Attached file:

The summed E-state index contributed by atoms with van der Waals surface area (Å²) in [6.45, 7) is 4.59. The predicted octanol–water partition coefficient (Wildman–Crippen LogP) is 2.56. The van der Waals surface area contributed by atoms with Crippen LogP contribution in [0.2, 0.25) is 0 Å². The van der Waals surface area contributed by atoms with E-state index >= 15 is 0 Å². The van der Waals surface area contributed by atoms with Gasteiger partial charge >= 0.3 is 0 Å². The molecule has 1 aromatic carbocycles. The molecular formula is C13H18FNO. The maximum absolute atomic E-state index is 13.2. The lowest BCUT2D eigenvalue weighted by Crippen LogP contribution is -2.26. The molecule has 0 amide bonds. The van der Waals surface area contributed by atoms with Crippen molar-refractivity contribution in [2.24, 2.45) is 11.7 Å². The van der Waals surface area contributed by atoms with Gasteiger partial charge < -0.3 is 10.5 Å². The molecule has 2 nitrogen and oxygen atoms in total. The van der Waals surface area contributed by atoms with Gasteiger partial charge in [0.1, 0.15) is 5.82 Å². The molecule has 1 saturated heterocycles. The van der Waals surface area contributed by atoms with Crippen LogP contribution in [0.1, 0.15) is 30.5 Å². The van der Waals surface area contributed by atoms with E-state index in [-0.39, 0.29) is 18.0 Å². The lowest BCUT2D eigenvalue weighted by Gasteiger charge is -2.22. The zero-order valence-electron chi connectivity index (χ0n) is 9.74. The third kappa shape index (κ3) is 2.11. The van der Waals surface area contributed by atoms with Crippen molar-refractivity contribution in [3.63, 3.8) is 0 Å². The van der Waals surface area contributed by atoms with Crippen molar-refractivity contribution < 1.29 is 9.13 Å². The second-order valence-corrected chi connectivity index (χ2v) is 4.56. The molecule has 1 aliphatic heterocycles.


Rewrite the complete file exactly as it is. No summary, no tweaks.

The summed E-state index contributed by atoms with van der Waals surface area (Å²) in [6.45, 7) is 4.59. The predicted octanol–water partition coefficient (Wildman–Crippen LogP) is 2.56. The van der Waals surface area contributed by atoms with Crippen LogP contribution in [0.2, 0.25) is 0 Å². The van der Waals surface area contributed by atoms with E-state index >= 15 is 0 Å². The van der Waals surface area contributed by atoms with Gasteiger partial charge >= 0.3 is 0 Å². The molecule has 1 aromatic carbocycles. The molecular formula is C13H18FNO. The maximum absolute atomic E-state index is 13.2. The lowest BCUT2D eigenvalue weighted by Crippen LogP contribution is -2.26. The molecule has 0 amide bonds. The van der Waals surface area contributed by atoms with Crippen molar-refractivity contribution in [2.24, 2.45) is 11.7 Å². The van der Waals surface area contributed by atoms with Gasteiger partial charge < -0.3 is 10.5 Å². The molecule has 2 nitrogen and oxygen atoms in total. The van der Waals surface area contributed by atoms with Gasteiger partial charge in [0.1, 0.15) is 5.82 Å². The molecule has 1 saturated heterocycles. The van der Waals surface area contributed by atoms with Crippen LogP contribution in [0.1, 0.15) is 30.5 Å². The van der Waals surface area contributed by atoms with E-state index in [-0.39, 0.29) is 18.0 Å². The lowest BCUT2D eigenvalue weighted by Gasteiger charge is -2.22. The zero-order valence-electron chi connectivity index (χ0n) is 9.74. The third kappa shape index (κ3) is 2.11. The van der Waals surface area contributed by atoms with Crippen molar-refractivity contribution in [3.63, 3.8) is 0 Å². The van der Waals surface area contributed by atoms with Crippen molar-refractivity contribution < 1.29 is 9.13 Å². The second-order valence-corrected chi connectivity index (χ2v) is 4.56. The molecule has 1 aliphatic heterocycles.